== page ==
By Peter Brimelow, MarketWatch
NEW YORK (MarketWatch) -- Spring shoots are greening Ground Zero, at least for now. And one value investor thinks a juncture may have been reached.
The Crash of 2008 was devastating to investment letters, according to the Hulbert Financial Digest. (Hey, it wasn't good for Wall Street either.)
Even now, just 19 of the 180-odd letters followed by the HFD made money over the last 12 months through April -- during which the dividend-reinvested Wilshire 5000 Total Stock Market Index lost 34.69%.
But what a difference a rally makes. Over the year to date, 109 letters are above water -- although the total return DJ-Wilshire 5000 is still down 1.16%.
There's a still lot of skepticism about the post-March rally. (See May 4 column.) But Gray Emerson Cardiff of Sound Advice (up 11.7% in 2009) has been mulling a major market move for some time.
He wrote in his most recent issue, published in April: "As noted in the March issue, we are approaching the cusp of a new SuperCycle, during which equities should outperform real estate. But such a turning point requires our Diffusion Index of Leading Indicators, which tracks the overall economy, to confirm our Risk Indicator, which tracks the relative value of equities versus housing prices. Provided none of the data trends we employ to trace economic activity reverses, we should have confirmation in the May issue," which should be out any day.
Cardiff says his "Diffusion Index" tracks four data points (unemployment, building permits for housing, timeliness of supplier deliveries, and the spread between short- and long-term Treasury yields).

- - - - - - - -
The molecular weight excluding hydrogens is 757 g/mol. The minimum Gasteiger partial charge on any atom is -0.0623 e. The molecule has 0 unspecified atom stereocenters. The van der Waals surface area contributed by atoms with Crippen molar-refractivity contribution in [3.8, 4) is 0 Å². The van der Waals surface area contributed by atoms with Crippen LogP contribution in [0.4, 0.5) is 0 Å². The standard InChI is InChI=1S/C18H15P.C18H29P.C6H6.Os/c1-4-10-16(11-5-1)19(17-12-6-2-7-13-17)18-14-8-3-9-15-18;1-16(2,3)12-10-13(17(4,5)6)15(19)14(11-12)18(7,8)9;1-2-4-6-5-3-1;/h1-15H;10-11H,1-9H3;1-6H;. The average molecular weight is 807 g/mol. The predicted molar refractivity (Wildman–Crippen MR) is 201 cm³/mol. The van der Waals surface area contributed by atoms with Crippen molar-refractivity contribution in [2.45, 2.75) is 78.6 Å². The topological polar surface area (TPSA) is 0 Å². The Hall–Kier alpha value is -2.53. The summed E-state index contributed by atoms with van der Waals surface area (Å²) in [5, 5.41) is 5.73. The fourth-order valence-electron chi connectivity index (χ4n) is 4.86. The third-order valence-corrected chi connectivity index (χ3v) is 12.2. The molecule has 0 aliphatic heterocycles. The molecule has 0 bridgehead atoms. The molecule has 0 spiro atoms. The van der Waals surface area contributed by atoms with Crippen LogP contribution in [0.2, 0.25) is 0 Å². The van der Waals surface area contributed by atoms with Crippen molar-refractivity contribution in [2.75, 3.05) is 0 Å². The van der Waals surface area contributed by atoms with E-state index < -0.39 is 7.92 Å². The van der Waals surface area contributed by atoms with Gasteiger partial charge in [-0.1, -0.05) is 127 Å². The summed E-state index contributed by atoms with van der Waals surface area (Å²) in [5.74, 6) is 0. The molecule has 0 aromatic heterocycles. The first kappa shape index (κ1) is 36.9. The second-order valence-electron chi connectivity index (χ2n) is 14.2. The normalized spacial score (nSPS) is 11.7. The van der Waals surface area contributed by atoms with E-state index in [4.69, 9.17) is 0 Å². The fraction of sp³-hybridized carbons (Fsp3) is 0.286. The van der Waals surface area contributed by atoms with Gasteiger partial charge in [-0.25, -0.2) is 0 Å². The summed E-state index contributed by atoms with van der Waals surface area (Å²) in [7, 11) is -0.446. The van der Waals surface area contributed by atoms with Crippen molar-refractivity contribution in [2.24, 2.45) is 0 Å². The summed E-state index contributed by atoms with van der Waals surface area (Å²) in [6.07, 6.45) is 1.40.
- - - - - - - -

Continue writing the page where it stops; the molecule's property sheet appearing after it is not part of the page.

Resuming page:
He says: "Some investors will wait for improving corporate earnings before considering stocks. By the time that happens, we think the lion's share of price recovery will be over."
Sound Advice is always fully invested. But its value orientation drew it in the direction of oil and hard assets during the mid-decade hard-asset boom. (See April 1, 2007, column.) It worked pretty well, for a while. Although the letter lost 28.35% in the last 12 months -- still better than the market -- over the last 10 years, it appreciated at 7.16% annualized versus negative 1.59% for the total return DJ-W 5000.
Sound Advice hasn't given up on natural resources. Recently, it took the unusual step of directly criticizing fellow letter-editor Arch Crawford of Crawford Perspectives, who turned in the top performance of 2008 by Hulbert Financial Digest count, although claiming to be guided by astrology. (See Dec. 17, 2008, letter.)
Sound Advice sniffed that Crawford was really "a chartist who couches his predictions in astrological language." (Of course, there are those who think that predicting prices by looking at chart patterns is equally flaky. Why not try tea leaves?)
But its real objection seemed to be that Crawford anticipates massive short-term deflation. Sound Advice expects inflation, and for a long time.
Recently, Sound Advice wrote enthusiastically about Leucadia National Corp. , a holding company with interests in energy.
Other Sound Advice hard-asset plays: Anglo American PLC ADS and USAA Metals & Minerals /zigman2/quotes/205465333/realtime USAGX +1.81% .
It also holds Third Avenue Value Fund /zigman2/quotes/207225650/realtime TAVFX -0.44% , which it says "ranks right up there with Leucadia National when it comes to taking advantage of other peoples' problems."
Talking of problems, Sound Advice recently reduced its exposure to Time Warner Inc. , commenting laconically: "Comcast Corp New /zigman2/quotes/209472081/composite CMCSA -3.61% is enough domestic cable exposure for us."